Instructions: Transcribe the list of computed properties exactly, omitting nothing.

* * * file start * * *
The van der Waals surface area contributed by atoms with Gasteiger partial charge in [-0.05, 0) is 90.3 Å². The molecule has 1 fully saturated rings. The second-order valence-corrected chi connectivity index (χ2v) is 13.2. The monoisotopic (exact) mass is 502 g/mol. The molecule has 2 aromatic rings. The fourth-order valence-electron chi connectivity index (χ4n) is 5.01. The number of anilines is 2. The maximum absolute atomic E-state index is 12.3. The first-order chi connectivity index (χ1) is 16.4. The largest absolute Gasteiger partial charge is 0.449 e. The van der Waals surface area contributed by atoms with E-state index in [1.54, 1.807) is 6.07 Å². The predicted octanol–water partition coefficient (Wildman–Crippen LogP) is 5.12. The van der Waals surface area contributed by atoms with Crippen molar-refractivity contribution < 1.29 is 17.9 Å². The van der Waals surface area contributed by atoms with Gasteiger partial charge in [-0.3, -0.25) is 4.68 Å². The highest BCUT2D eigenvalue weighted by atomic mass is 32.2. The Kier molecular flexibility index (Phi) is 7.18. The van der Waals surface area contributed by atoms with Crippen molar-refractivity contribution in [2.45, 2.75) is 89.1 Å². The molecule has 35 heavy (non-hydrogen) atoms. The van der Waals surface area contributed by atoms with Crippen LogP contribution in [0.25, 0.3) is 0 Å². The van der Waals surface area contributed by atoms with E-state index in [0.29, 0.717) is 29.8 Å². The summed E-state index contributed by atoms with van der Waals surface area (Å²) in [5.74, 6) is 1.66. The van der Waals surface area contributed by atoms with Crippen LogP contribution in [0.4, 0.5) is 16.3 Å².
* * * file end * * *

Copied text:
The van der Waals surface area contributed by atoms with Gasteiger partial charge in [-0.05, 0) is 90.3 Å². The molecule has 1 fully saturated rings. The second-order valence-corrected chi connectivity index (χ2v) is 13.2. The monoisotopic (exact) mass is 502 g/mol. The molecule has 2 aromatic rings. The fourth-order valence-electron chi connectivity index (χ4n) is 5.01. The number of anilines is 2. The maximum absolute atomic E-state index is 12.3. The first-order chi connectivity index (χ1) is 16.4. The largest absolute Gasteiger partial charge is 0.449 e. The van der Waals surface area contributed by atoms with E-state index in [1.54, 1.807) is 6.07 Å². The predicted octanol–water partition coefficient (Wildman–Crippen LogP) is 5.12. The van der Waals surface area contributed by atoms with Crippen molar-refractivity contribution < 1.29 is 17.9 Å². The van der Waals surface area contributed by atoms with Gasteiger partial charge in [-0.3, -0.25) is 4.68 Å². The highest BCUT2D eigenvalue weighted by atomic mass is 32.2. The Kier molecular flexibility index (Phi) is 7.18. The van der Waals surface area contributed by atoms with Crippen molar-refractivity contribution in [2.45, 2.75) is 89.1 Å². The molecule has 35 heavy (non-hydrogen) atoms. The van der Waals surface area contributed by atoms with Crippen LogP contribution in [0.25, 0.3) is 0 Å². The van der Waals surface area contributed by atoms with E-state index in [0.29, 0.717) is 29.8 Å². The summed E-state index contributed by atoms with van der Waals surface area (Å²) in [5.74, 6) is 1.66. The van der Waals surface area contributed by atoms with Crippen LogP contribution in [0.4, 0.5) is 16.3 Å².